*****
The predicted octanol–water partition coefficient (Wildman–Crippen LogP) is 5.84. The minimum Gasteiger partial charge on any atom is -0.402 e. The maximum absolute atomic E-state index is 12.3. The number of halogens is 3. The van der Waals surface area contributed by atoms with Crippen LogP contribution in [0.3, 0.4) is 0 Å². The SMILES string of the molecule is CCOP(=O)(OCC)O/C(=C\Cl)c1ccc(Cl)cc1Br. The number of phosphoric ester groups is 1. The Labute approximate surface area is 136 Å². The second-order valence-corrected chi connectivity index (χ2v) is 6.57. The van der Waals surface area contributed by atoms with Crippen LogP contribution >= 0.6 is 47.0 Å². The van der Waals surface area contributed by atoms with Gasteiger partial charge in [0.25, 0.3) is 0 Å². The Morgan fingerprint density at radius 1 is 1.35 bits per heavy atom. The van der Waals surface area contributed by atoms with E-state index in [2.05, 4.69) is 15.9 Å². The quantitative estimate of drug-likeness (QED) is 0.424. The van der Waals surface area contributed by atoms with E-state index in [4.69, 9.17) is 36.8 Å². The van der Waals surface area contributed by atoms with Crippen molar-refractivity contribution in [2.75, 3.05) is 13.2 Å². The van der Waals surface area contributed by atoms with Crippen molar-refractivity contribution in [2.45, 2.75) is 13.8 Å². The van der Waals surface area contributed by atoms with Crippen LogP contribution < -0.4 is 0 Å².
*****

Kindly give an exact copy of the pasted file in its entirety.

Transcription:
The predicted octanol–water partition coefficient (Wildman–Crippen LogP) is 5.84. The minimum Gasteiger partial charge on any atom is -0.402 e. The maximum absolute atomic E-state index is 12.3. The number of halogens is 3. The van der Waals surface area contributed by atoms with Crippen LogP contribution in [0.3, 0.4) is 0 Å². The SMILES string of the molecule is CCOP(=O)(OCC)O/C(=C\Cl)c1ccc(Cl)cc1Br. The number of phosphoric ester groups is 1. The Labute approximate surface area is 136 Å². The second-order valence-corrected chi connectivity index (χ2v) is 6.57. The van der Waals surface area contributed by atoms with Crippen LogP contribution >= 0.6 is 47.0 Å². The van der Waals surface area contributed by atoms with Gasteiger partial charge in [0.25, 0.3) is 0 Å². The Morgan fingerprint density at radius 1 is 1.35 bits per heavy atom. The van der Waals surface area contributed by atoms with E-state index in [2.05, 4.69) is 15.9 Å². The quantitative estimate of drug-likeness (QED) is 0.424. The van der Waals surface area contributed by atoms with E-state index in [4.69, 9.17) is 36.8 Å². The van der Waals surface area contributed by atoms with Crippen molar-refractivity contribution in [2.75, 3.05) is 13.2 Å². The van der Waals surface area contributed by atoms with Crippen molar-refractivity contribution in [2.45, 2.75) is 13.8 Å². The van der Waals surface area contributed by atoms with Crippen LogP contribution < -0.4 is 0 Å².